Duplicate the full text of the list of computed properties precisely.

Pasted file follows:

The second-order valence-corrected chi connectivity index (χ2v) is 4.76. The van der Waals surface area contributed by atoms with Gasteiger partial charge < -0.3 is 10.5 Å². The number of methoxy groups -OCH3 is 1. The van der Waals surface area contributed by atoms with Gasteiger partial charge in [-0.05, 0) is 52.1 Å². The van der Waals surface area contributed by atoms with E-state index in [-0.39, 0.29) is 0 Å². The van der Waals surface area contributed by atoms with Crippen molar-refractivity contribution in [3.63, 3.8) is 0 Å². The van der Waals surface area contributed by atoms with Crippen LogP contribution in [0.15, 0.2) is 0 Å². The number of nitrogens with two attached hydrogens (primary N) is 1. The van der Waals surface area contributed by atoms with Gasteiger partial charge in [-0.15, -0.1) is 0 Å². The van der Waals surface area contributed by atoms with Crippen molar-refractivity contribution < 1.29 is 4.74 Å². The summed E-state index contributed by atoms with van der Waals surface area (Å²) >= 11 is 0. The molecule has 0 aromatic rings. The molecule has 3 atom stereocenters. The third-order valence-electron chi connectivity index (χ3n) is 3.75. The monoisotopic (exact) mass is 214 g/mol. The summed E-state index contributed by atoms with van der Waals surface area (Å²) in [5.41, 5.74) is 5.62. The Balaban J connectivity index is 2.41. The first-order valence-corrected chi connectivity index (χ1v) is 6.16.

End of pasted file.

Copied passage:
The second-order valence-corrected chi connectivity index (χ2v) is 4.76. The van der Waals surface area contributed by atoms with Gasteiger partial charge < -0.3 is 10.5 Å². The number of methoxy groups -OCH3 is 1. The van der Waals surface area contributed by atoms with Gasteiger partial charge in [-0.05, 0) is 52.1 Å². The van der Waals surface area contributed by atoms with E-state index in [-0.39, 0.29) is 0 Å². The van der Waals surface area contributed by atoms with Crippen molar-refractivity contribution in [3.63, 3.8) is 0 Å². The van der Waals surface area contributed by atoms with Crippen LogP contribution in [0.15, 0.2) is 0 Å². The number of nitrogens with two attached hydrogens (primary N) is 1. The van der Waals surface area contributed by atoms with Gasteiger partial charge in [-0.15, -0.1) is 0 Å². The van der Waals surface area contributed by atoms with Crippen molar-refractivity contribution < 1.29 is 4.74 Å². The summed E-state index contributed by atoms with van der Waals surface area (Å²) >= 11 is 0. The molecule has 0 aromatic rings. The molecule has 3 atom stereocenters. The third-order valence-electron chi connectivity index (χ3n) is 3.75. The monoisotopic (exact) mass is 214 g/mol. The summed E-state index contributed by atoms with van der Waals surface area (Å²) in [5.41, 5.74) is 5.62. The Balaban J connectivity index is 2.41. The first-order valence-corrected chi connectivity index (χ1v) is 6.16.